Okonkwo Tragic Hero

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Things Fall Apart, written by Chinua Achebe, narrates the destruction of a tribal civilization and a tribal religion through Imperialism. In this story, the main character, Okonkwo, surfaces as a tragic hero. A tragic hero can fall under many categories. For example, he or she can be an Aristotelian tragic hero or Arthur Miller’s depiction of a tragic hero. A tragic hero must have certain qualities in order to be considered an Aristotelian tragic hero. Because Okonkwo follows the patterns that Aristotle has set for tragic heroes, he is an Aristotelian tragic hero. Okonkwo is “a man of action, a man of war” (Achebe 7) and a man of prosperity. From a young age Okonkwo “brought honor to his village” (1) when he defeated, the unconquerable, Amalinze the cat in an annual wrestling match. Later in life, through hard work and determination, Okonkwo made himself a wealthy farmer. He was also a fearless warrior who was a key figure in the two intertribal wars that Umuofia fought in. Since his childhood, Okonkwo has always strived for respect and prosperity, and as an adult, “Okonkwo was well known throughout the nine villages and even beyond.” (1). Aristotle stated that all tragic heroes are characters who once held…show more content…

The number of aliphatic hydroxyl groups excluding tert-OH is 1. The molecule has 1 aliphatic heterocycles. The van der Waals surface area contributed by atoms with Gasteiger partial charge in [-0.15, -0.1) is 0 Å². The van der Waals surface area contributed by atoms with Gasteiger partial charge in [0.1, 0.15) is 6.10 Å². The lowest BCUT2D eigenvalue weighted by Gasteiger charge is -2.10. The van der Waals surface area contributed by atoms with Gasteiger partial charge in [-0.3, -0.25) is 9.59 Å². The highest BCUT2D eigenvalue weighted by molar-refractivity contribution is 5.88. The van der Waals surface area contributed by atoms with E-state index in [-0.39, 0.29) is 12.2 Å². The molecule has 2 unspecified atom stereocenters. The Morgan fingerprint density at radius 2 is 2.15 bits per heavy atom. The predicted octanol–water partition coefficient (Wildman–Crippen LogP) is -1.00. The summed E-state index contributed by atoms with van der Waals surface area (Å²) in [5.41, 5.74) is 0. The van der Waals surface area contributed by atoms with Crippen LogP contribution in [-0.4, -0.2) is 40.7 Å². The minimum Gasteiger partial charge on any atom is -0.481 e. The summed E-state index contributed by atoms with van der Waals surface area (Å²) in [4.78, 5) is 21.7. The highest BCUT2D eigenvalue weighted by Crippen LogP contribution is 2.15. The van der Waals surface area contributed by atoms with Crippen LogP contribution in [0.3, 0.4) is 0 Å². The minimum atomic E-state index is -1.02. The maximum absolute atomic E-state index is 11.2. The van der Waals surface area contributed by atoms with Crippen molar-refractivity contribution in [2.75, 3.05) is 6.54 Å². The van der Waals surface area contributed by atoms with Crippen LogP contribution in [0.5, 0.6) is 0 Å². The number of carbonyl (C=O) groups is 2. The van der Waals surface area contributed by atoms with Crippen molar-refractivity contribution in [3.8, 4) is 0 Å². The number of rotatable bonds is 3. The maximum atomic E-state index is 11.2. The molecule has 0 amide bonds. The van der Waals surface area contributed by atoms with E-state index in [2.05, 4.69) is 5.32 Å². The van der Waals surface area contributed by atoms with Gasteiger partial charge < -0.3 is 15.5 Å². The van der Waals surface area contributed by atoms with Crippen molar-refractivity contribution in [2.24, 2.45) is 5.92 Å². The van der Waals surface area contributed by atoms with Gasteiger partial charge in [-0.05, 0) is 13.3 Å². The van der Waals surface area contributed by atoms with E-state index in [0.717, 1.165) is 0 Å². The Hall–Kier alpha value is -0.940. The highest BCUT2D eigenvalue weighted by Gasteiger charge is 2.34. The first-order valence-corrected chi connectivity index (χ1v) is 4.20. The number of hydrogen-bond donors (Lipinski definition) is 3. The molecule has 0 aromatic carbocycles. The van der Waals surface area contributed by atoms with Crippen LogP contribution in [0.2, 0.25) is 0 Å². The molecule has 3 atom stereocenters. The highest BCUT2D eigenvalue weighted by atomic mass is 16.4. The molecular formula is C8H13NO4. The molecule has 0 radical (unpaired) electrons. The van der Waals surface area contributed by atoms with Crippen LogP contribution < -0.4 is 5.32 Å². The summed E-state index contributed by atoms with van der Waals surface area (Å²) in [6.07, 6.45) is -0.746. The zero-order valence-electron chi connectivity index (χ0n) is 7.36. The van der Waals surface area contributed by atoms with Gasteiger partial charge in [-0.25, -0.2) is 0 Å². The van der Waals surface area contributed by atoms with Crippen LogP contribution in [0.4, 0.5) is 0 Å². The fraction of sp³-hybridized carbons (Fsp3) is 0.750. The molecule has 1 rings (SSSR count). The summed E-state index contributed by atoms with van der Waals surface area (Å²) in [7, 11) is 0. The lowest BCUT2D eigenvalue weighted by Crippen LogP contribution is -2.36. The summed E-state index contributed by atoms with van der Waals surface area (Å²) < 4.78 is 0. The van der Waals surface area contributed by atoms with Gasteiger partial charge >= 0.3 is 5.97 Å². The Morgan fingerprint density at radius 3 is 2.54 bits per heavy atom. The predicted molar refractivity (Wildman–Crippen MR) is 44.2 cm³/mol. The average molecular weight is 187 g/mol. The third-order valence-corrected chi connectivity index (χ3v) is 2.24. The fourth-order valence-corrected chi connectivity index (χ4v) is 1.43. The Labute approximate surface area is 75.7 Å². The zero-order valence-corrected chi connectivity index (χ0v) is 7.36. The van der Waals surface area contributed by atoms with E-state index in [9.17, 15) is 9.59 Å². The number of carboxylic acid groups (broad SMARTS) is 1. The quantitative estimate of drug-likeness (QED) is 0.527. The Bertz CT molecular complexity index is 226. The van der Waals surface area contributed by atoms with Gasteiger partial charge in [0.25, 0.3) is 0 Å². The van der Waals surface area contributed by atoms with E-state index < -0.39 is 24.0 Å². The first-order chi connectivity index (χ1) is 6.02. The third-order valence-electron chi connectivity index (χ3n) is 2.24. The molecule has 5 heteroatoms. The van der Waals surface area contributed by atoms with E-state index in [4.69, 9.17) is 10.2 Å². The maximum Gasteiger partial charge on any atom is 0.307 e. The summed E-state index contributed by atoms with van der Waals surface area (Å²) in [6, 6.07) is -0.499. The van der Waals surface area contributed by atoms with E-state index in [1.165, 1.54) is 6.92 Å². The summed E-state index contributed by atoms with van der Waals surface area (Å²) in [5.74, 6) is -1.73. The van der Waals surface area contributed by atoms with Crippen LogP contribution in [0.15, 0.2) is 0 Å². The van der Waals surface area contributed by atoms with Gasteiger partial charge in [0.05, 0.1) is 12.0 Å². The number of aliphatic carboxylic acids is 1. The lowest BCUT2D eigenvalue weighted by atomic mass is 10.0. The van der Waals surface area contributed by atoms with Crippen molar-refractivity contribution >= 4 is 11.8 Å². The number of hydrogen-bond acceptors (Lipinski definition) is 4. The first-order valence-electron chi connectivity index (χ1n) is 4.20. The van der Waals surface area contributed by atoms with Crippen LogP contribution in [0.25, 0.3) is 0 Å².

From page one of Things Fall Apart the readers are introduced to Okonkwo’s tragic flaw. His tragic flaw is his fear of failure, and this fear is the result of his father’s unproductive life and disgraceful death. When Okonkwo’s father, Unoka, was alive, he was known as a lazy person, a debtor, and a failure throughout the village of Umuofia. Okonkwo states that his father was “poor and his [Unoka’s] wife and children had just barely enough to eat.” (5). Observing his father’s failures, Okonkwo decided that he would never be like his father. However, Okonkwo’s goal to be the polar opposite of his father leads Okonkwo to fear failure which in turn leads to his

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